I know I said this was going to be South Korean Action Movie Week, but I changed my mind. This might be a bit rambling today though; Iida and her friend Kate are watching Ink. I love that film very deeply and it is not easy to focus on this review while it’s playing in the same room. I’ll do my best though, just for you.
Just jump already, damn it!
Former cop turned escaped convict Nick Cassidy climbed out on the the ledge of the Roosevelt Hotel and vanished. He awoke to find himself trapped in the past, facing mirror images that were not his own, driven by an unknown force to change history for the better. His only guide on this journey is Joey, an observer from his own time that only Nick can see and hear. And so Cassidy finds himself leaping from ledge to ledge, striving to put right what once went wrong, hoping each time that his next leap… will be the leap home. Or not.
Sam Worthington really needs to work on his accent. Russell Crowe can do a decent American accent, so can Guy Pearce and Radha Mitchell, but Sam? No way. A few words here and there, but if you give him a full speech it falls apart faster than you can say “I can do a real American accent!” As distracting as that is, it doesn’t quite ruin this solid flick from director Asger Leth. Sam plays Nick, a disgraced cop convicted of stealing the Monarch Diamond from property magnate David Englander while doing a moonlighting security gig. The movie opens when he’s already convicted and serving his term, though he still protests his innocence. Did he do it? Let’s face it: it wouldn’t be much of a film if he did. After escaping while on special release to attend his father’s funeral, he climbs out on the ledge on the 21st floor of the Roosevelt – which is owned by Englander – and says he will jump. NYPD negotiator Lydia Mercer is dispatched to talk him down but he’s just the diversion while his brother Joey breaks in to Englander’s vault across the street in order to prove Nick’s innocence by showing that the diamond was never stolen in the first place. That’s the plan, anyway. And that, in a nutshell, is the story of Man On A Ledge. As a story it is certainly intriguing, but in the execution it is fun but lacking.
The cast all do their best to convince, but the story is just too high-concept for its own good. Unfortunately the script plays second fiddle to the gimmick and it ends up as a predictable mess. Well, maybe mess is putting it a bit bluntly, but it is still less than it could have been. Worthington does his best to hold it all together as Nick. He is a talented actor but unfortunately the accent is a major stumbling block for him here as it is in most of his other American flicks. Jamie Bell is more convincing as Nick’s little brother Joey who, along with his girlfriend Amber, has the task of breaking into Englander’s vault in order to prove big bro’s innocence (long story). Genesis Rodriguez plays Amber, and the scenes of the two of them trying to break into the vault provide most of the humour in the film. These two are not some pair of master criminals; they are actually quite endearingly crap, constantly bickering all the way through the heist.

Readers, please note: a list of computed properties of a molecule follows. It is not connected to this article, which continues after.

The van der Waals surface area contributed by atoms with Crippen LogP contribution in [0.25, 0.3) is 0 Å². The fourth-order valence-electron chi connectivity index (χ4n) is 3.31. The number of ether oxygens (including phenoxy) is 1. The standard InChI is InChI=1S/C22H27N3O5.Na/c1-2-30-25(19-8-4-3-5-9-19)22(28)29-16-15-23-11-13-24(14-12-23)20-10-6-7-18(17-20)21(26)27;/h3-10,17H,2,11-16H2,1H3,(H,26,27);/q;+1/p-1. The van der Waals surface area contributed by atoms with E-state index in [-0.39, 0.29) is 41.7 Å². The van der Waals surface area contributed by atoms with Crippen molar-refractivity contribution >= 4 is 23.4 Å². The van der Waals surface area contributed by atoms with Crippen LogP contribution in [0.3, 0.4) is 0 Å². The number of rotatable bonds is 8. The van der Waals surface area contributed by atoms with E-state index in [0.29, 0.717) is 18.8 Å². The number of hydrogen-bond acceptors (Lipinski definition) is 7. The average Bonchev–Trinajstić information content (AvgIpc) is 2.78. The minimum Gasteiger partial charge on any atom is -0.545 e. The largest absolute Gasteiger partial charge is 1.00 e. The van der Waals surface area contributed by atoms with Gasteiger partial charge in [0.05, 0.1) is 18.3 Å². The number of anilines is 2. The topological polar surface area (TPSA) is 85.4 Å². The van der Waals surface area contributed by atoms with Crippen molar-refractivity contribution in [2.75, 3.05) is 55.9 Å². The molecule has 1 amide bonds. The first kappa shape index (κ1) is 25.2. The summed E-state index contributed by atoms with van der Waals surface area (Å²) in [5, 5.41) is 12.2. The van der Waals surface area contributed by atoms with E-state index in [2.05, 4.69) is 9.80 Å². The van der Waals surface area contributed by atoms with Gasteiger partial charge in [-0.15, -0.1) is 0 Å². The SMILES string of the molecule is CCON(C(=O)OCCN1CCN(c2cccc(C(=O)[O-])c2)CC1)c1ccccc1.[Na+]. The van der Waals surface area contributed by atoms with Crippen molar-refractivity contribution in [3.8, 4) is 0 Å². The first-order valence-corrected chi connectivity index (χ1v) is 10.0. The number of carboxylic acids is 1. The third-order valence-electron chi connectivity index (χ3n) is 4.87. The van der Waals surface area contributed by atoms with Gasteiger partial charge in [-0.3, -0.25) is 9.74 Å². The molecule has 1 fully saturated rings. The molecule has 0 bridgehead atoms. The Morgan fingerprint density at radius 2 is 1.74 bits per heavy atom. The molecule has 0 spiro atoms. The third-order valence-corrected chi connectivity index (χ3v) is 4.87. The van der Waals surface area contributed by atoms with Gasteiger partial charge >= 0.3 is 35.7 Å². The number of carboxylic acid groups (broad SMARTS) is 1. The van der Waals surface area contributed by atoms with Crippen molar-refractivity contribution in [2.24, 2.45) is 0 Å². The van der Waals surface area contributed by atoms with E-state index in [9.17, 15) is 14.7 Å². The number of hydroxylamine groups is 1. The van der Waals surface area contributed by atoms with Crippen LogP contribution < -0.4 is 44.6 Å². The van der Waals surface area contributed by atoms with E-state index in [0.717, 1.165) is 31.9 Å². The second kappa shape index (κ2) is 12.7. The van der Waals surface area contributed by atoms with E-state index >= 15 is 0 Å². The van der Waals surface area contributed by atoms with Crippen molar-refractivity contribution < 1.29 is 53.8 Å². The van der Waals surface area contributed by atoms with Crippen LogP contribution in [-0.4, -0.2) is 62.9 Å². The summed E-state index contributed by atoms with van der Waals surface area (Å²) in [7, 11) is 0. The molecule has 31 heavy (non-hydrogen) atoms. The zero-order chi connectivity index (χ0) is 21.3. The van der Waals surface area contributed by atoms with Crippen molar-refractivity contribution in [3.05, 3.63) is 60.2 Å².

Among the cops, Elizabeth Banks is Mercer, the negotiator, with Ed Burns as her second and the legend that is Titus Welliver as the SWAT chief, and Anthony Mackie turns up as Nick’s former partner. All of them are reliable enough, but none really get much chance to shine as individuals; they are all just tools in service of the story. And while it is a decent enough passtime, it is really nothing to write home about. Ed Harris brings his usual classy presence to proceedings as the property magnate Englander, but even he can’t turn a sow’s ear into a silk purse.
On the technical end, the film is suitably impressive. The ledge itself is actually built up on the roof of the actual Roosevelt Hotel allowing for most of the action to be shot in the actual location. This really helps to sell the drama of the situation, as Leth is very fond of his crane camera soaring out over the abyss that is Madison Avenue while poor Sam is left dangling 21 storeys up.
The flick is nothing special and the twists can be spotted a mile away, but it is still a decent enough way to pass a boozey Friday evening. Honestly, you could do a hell of a lot worse.